Steroids have muddied the election process because there is no easy way to figure them into the decision.

Here’s how I handled that puzzle: I don’t disqualify known or suspected performance-enhancing-drug users from consideration, but I do form an opinion as to how much they inflated their statistics. It’s a ballot of opinion, not a legal document, so I don’t judge based purely on failed drug tests.

I never have voted for Sammy Sosa, who was a terrific slugger when his muscles grew to Michelin Man proportions, a much easier out before and after his inflated body spawned inflated numbers.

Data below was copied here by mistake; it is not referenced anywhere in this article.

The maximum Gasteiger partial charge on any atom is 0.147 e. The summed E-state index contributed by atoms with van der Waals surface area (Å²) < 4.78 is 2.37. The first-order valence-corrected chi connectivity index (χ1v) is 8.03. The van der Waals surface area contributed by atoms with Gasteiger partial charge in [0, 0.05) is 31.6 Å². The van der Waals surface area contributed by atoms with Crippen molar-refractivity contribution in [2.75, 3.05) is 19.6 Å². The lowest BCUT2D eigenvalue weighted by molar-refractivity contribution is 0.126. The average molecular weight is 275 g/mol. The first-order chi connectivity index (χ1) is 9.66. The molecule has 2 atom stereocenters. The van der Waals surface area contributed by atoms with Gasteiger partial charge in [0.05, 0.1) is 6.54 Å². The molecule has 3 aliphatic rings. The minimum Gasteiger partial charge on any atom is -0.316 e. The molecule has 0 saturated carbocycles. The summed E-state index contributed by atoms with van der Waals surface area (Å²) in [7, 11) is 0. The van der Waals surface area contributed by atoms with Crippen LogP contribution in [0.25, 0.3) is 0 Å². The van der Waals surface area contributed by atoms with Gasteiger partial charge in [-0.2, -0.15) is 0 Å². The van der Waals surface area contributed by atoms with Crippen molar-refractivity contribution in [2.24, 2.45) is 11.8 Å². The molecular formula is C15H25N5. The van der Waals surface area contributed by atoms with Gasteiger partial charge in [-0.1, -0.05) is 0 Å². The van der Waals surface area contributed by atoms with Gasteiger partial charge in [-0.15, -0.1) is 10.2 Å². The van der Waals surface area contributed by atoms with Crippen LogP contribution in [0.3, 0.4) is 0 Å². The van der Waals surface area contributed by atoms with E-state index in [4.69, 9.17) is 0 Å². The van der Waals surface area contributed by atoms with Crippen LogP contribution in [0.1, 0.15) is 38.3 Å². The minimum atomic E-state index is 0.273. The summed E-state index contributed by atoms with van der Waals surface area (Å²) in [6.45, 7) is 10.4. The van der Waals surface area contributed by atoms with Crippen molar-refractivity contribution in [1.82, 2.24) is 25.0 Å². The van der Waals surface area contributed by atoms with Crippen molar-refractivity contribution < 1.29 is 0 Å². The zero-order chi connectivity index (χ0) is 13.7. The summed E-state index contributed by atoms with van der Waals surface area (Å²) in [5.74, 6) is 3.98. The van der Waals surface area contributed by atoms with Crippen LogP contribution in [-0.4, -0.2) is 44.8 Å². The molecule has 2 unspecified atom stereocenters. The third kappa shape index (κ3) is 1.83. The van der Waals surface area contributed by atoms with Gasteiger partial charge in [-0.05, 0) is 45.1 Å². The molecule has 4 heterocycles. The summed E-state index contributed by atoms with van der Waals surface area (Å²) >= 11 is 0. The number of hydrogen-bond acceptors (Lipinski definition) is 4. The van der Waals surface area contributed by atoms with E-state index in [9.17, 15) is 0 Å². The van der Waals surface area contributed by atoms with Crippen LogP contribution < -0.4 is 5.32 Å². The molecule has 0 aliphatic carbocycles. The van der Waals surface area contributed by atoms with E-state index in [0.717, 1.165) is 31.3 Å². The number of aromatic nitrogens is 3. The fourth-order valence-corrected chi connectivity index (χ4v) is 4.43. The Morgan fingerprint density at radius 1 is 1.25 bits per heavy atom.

My ballot:

Two selections required no thought whatsoever and they are the first two names I check every year. The order in which I put the checks next to the names:

1 - Barry Bonds: Before his head grew a few cap sizes and he became such a ridiculously productive hitter that managers were known to walk him with the bases loaded, Bonds already was the best hitter in the game, the one whose bat was most respected by pitchers and managers alike. Nobody was better at hitting pitchers’ pitches. The steroids made him quicker and stronger, the quickness advantage enabling him to wait a tick longer to determine the location of the pitch, the added speed and strength combining to drive is power to another level.

Did the steroids play a part in him passing Hank Aaron? Absolutely, which is why I still consider Aaron’s 755 to be the magic home run number at which great power hitters should take aim.